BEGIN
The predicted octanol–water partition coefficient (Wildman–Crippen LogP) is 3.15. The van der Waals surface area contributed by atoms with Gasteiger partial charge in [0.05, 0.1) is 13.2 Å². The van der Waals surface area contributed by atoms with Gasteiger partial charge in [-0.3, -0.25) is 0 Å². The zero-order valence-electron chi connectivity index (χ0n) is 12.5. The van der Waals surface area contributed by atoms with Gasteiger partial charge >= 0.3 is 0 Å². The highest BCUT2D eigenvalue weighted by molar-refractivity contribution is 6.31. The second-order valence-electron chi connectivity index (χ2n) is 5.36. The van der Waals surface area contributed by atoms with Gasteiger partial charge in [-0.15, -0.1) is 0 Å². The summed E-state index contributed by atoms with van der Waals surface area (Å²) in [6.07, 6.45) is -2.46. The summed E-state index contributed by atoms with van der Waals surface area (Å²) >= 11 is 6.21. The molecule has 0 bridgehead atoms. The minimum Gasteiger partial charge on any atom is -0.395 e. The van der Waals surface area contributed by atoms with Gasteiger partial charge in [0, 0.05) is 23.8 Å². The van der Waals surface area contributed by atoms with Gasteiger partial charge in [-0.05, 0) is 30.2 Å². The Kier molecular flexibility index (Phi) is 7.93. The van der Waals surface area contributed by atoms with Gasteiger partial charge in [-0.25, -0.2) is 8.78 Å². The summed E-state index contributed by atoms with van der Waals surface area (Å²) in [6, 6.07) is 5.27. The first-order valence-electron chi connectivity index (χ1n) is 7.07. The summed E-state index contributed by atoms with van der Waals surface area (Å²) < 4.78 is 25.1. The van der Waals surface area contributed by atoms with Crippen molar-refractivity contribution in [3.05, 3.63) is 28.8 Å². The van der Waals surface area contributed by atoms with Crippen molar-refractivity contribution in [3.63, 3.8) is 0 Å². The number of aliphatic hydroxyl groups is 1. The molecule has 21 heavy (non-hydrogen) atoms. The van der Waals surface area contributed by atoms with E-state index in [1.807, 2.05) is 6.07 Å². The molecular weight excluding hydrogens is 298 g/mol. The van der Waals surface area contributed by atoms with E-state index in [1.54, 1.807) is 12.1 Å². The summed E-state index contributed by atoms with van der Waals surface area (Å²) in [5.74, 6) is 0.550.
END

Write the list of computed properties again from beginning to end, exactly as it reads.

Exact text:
The predicted octanol–water partition coefficient (Wildman–Crippen LogP) is 3.15. The van der Waals surface area contributed by atoms with Gasteiger partial charge in [0.05, 0.1) is 13.2 Å². The van der Waals surface area contributed by atoms with Gasteiger partial charge in [-0.3, -0.25) is 0 Å². The zero-order valence-electron chi connectivity index (χ0n) is 12.5. The van der Waals surface area contributed by atoms with Gasteiger partial charge >= 0.3 is 0 Å². The highest BCUT2D eigenvalue weighted by molar-refractivity contribution is 6.31. The second-order valence-electron chi connectivity index (χ2n) is 5.36. The van der Waals surface area contributed by atoms with Gasteiger partial charge in [-0.15, -0.1) is 0 Å². The summed E-state index contributed by atoms with van der Waals surface area (Å²) in [6.07, 6.45) is -2.46. The summed E-state index contributed by atoms with van der Waals surface area (Å²) >= 11 is 6.21. The molecule has 0 bridgehead atoms. The minimum Gasteiger partial charge on any atom is -0.395 e. The van der Waals surface area contributed by atoms with Gasteiger partial charge in [0, 0.05) is 23.8 Å². The van der Waals surface area contributed by atoms with Gasteiger partial charge in [-0.05, 0) is 30.2 Å². The Kier molecular flexibility index (Phi) is 7.93. The van der Waals surface area contributed by atoms with Gasteiger partial charge in [-0.25, -0.2) is 8.78 Å². The summed E-state index contributed by atoms with van der Waals surface area (Å²) in [6, 6.07) is 5.27. The first-order valence-electron chi connectivity index (χ1n) is 7.07. The summed E-state index contributed by atoms with van der Waals surface area (Å²) < 4.78 is 25.1. The van der Waals surface area contributed by atoms with Crippen molar-refractivity contribution in [3.05, 3.63) is 28.8 Å². The van der Waals surface area contributed by atoms with Crippen molar-refractivity contribution in [3.63, 3.8) is 0 Å². The number of aliphatic hydroxyl groups is 1. The molecule has 21 heavy (non-hydrogen) atoms. The van der Waals surface area contributed by atoms with E-state index in [1.807, 2.05) is 6.07 Å². The molecular weight excluding hydrogens is 298 g/mol. The van der Waals surface area contributed by atoms with E-state index in [1.54, 1.807) is 12.1 Å². The summed E-state index contributed by atoms with van der Waals surface area (Å²) in [5.74, 6) is 0.550.